Over the last year, I’ve rebuilt my life to accommodate MCAS and avoid triggers. My steady progress boosted my confidence in my ability to manage this disease. I thought I had woven my own safety net with a series of daily precautions.

But this last major reaction sliced that safety net in half and I plummeted without knowing how far I would fall. Overnight, I lost my ability to work, eat, or sleep. I reached for help but the hospital wasn’t safe and the emergency doctors were reluctant to do anything for fear it would make me worse. No one, not even one of the world’s leading MCAS specialists, could tell me for certain what was happening or how to fix it.

I was terrified.

So I read  When Things Fall Apart in search of peace. I found comfort in Pema’s wise words, but the funny thing is I don’t remember any of them. The only thing I distinctly remember is that she threw a rock at her husband when he told her he was having an affair and he wanted a divorce.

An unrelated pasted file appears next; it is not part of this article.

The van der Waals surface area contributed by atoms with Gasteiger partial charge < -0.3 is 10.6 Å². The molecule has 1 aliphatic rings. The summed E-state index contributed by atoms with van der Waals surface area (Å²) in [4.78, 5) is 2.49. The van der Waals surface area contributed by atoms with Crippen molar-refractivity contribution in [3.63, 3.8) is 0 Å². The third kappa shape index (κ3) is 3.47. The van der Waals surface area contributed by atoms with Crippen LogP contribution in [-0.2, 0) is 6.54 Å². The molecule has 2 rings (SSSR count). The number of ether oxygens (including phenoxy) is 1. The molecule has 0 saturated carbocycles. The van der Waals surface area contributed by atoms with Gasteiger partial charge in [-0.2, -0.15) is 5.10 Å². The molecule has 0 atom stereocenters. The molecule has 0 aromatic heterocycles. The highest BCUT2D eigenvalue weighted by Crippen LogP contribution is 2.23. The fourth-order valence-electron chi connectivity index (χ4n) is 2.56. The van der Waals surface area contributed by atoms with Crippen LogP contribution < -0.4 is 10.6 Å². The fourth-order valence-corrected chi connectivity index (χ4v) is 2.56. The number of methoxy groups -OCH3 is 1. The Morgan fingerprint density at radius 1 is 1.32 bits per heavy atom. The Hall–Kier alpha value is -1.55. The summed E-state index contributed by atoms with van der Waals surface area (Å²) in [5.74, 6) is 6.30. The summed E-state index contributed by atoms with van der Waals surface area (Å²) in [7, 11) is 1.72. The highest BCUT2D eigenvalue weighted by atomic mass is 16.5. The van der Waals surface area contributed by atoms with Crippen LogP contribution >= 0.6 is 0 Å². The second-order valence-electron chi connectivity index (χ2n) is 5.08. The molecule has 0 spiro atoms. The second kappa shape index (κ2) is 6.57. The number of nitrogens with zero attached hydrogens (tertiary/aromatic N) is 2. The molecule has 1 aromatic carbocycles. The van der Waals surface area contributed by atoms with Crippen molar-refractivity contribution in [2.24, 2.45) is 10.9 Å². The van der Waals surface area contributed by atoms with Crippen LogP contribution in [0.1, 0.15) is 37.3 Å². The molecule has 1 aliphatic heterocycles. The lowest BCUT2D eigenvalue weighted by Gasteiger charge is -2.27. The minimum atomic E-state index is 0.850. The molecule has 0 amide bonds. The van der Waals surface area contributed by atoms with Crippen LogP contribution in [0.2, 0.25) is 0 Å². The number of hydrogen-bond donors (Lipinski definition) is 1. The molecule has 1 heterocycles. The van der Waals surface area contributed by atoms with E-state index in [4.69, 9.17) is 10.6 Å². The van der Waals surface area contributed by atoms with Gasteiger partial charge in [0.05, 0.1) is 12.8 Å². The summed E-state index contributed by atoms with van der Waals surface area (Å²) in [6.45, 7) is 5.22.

I never scored well on reading comprehension.

Upon further reflection, I realized that’s how I felt when I lost my sense of security. I wanted to throw things too. Specifically, I wanted to whip a full set of ceramic dinner plates against a wall like frisbees. The pain was too much, the situation was too scary, and I wanted to protest its unfairness.

I think I’m supposed to just acknowledge these feelings. However, I’m still holding out for a box of plates and a sturdy wall. My second takeaway from the book is I think I’m still eligible to become a Buddhist nun.

I probably should re-read the book.